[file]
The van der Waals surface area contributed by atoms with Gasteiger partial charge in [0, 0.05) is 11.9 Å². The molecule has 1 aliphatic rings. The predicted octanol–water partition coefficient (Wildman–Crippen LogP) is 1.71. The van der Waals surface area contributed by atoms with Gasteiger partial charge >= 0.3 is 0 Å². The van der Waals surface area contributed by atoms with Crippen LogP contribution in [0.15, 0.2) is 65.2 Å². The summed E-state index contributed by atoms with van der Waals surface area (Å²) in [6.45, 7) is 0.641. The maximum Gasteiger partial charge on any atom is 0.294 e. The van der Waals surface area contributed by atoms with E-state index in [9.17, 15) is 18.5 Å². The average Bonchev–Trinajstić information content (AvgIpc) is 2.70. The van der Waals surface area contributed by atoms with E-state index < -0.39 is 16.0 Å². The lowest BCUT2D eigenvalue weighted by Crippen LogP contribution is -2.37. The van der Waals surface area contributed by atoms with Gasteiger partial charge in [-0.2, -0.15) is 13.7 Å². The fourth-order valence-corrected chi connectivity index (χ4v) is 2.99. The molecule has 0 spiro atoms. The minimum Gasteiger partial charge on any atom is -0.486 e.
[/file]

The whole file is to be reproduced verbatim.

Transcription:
The van der Waals surface area contributed by atoms with Gasteiger partial charge in [0, 0.05) is 11.9 Å². The molecule has 1 aliphatic rings. The predicted octanol–water partition coefficient (Wildman–Crippen LogP) is 1.71. The van der Waals surface area contributed by atoms with Gasteiger partial charge >= 0.3 is 0 Å². The van der Waals surface area contributed by atoms with Crippen LogP contribution in [0.15, 0.2) is 65.2 Å². The summed E-state index contributed by atoms with van der Waals surface area (Å²) in [6.45, 7) is 0.641. The maximum Gasteiger partial charge on any atom is 0.294 e. The van der Waals surface area contributed by atoms with E-state index in [9.17, 15) is 18.5 Å². The average Bonchev–Trinajstić information content (AvgIpc) is 2.70. The van der Waals surface area contributed by atoms with E-state index < -0.39 is 16.0 Å². The lowest BCUT2D eigenvalue weighted by Crippen LogP contribution is -2.37. The van der Waals surface area contributed by atoms with Gasteiger partial charge in [-0.2, -0.15) is 13.7 Å². The fourth-order valence-corrected chi connectivity index (χ4v) is 2.99. The molecule has 0 spiro atoms. The minimum Gasteiger partial charge on any atom is -0.486 e.